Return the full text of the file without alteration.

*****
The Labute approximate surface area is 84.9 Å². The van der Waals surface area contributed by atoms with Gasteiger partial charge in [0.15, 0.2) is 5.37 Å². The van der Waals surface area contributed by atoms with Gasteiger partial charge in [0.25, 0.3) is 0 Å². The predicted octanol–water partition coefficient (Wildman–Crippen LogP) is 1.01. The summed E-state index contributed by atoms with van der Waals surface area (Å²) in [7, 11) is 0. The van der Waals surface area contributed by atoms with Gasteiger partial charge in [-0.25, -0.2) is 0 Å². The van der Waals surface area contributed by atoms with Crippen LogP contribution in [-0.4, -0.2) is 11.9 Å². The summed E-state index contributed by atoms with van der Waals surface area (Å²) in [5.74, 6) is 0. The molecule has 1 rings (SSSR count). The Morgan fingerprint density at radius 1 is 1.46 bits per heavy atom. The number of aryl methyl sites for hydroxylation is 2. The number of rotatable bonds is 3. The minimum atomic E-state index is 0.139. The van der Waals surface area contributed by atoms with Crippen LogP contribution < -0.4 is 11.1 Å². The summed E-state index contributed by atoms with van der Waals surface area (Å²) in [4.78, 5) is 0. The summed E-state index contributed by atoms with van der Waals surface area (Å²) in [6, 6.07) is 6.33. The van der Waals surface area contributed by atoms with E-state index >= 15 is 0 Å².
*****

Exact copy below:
The Labute approximate surface area is 84.9 Å². The van der Waals surface area contributed by atoms with Gasteiger partial charge in [0.15, 0.2) is 5.37 Å². The van der Waals surface area contributed by atoms with Gasteiger partial charge in [0.25, 0.3) is 0 Å². The predicted octanol–water partition coefficient (Wildman–Crippen LogP) is 1.01. The summed E-state index contributed by atoms with van der Waals surface area (Å²) in [7, 11) is 0. The van der Waals surface area contributed by atoms with Gasteiger partial charge in [-0.25, -0.2) is 0 Å². The van der Waals surface area contributed by atoms with Crippen LogP contribution in [-0.4, -0.2) is 11.9 Å². The summed E-state index contributed by atoms with van der Waals surface area (Å²) in [5.74, 6) is 0. The molecule has 1 rings (SSSR count). The Morgan fingerprint density at radius 1 is 1.46 bits per heavy atom. The number of aryl methyl sites for hydroxylation is 2. The number of rotatable bonds is 3. The minimum atomic E-state index is 0.139. The van der Waals surface area contributed by atoms with Crippen LogP contribution < -0.4 is 11.1 Å². The summed E-state index contributed by atoms with van der Waals surface area (Å²) in [4.78, 5) is 0. The summed E-state index contributed by atoms with van der Waals surface area (Å²) in [6, 6.07) is 6.33. The van der Waals surface area contributed by atoms with E-state index >= 15 is 0 Å².